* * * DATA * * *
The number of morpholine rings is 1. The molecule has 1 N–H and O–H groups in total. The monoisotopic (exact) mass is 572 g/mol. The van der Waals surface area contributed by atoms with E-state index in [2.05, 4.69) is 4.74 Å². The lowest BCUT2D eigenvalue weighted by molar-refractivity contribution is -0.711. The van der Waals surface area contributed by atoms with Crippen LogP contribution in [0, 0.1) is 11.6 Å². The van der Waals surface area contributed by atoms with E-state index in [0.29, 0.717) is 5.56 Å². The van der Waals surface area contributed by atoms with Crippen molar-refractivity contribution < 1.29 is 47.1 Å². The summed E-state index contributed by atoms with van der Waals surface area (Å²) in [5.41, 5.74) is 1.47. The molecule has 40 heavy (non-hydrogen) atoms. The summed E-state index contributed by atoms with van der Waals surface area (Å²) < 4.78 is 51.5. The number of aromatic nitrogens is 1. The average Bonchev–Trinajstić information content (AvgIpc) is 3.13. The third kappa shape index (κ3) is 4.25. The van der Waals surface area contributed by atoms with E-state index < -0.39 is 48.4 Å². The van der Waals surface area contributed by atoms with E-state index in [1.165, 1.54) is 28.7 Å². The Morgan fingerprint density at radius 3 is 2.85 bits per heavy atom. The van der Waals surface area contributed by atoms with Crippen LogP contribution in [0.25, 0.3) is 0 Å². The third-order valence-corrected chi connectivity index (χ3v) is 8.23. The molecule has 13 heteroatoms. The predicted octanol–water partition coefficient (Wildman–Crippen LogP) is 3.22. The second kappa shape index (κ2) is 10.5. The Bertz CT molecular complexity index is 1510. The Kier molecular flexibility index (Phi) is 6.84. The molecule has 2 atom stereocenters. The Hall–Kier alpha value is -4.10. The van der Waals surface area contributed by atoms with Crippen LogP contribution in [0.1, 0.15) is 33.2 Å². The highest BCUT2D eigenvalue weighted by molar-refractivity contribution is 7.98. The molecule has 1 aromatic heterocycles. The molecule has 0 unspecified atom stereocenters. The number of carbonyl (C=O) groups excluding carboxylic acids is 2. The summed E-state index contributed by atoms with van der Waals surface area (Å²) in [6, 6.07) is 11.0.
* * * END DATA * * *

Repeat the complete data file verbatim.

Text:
The number of morpholine rings is 1. The molecule has 1 N–H and O–H groups in total. The monoisotopic (exact) mass is 572 g/mol. The van der Waals surface area contributed by atoms with E-state index in [2.05, 4.69) is 4.74 Å². The lowest BCUT2D eigenvalue weighted by molar-refractivity contribution is -0.711. The van der Waals surface area contributed by atoms with Crippen LogP contribution in [0, 0.1) is 11.6 Å². The van der Waals surface area contributed by atoms with E-state index in [0.29, 0.717) is 5.56 Å². The van der Waals surface area contributed by atoms with Crippen molar-refractivity contribution < 1.29 is 47.1 Å². The summed E-state index contributed by atoms with van der Waals surface area (Å²) in [5.41, 5.74) is 1.47. The molecule has 40 heavy (non-hydrogen) atoms. The summed E-state index contributed by atoms with van der Waals surface area (Å²) < 4.78 is 51.5. The number of aromatic nitrogens is 1. The average Bonchev–Trinajstić information content (AvgIpc) is 3.13. The third kappa shape index (κ3) is 4.25. The van der Waals surface area contributed by atoms with E-state index < -0.39 is 48.4 Å². The van der Waals surface area contributed by atoms with E-state index in [1.165, 1.54) is 28.7 Å². The Morgan fingerprint density at radius 3 is 2.85 bits per heavy atom. The van der Waals surface area contributed by atoms with Crippen LogP contribution in [0.25, 0.3) is 0 Å². The third-order valence-corrected chi connectivity index (χ3v) is 8.23. The molecule has 13 heteroatoms. The predicted octanol–water partition coefficient (Wildman–Crippen LogP) is 3.22. The second kappa shape index (κ2) is 10.5. The Bertz CT molecular complexity index is 1510. The Kier molecular flexibility index (Phi) is 6.84. The molecule has 2 atom stereocenters. The Hall–Kier alpha value is -4.10. The van der Waals surface area contributed by atoms with Crippen LogP contribution in [0.1, 0.15) is 33.2 Å². The highest BCUT2D eigenvalue weighted by molar-refractivity contribution is 7.98. The molecule has 1 aromatic heterocycles. The molecule has 0 unspecified atom stereocenters. The number of carbonyl (C=O) groups excluding carboxylic acids is 2. The summed E-state index contributed by atoms with van der Waals surface area (Å²) in [6, 6.07) is 11.0.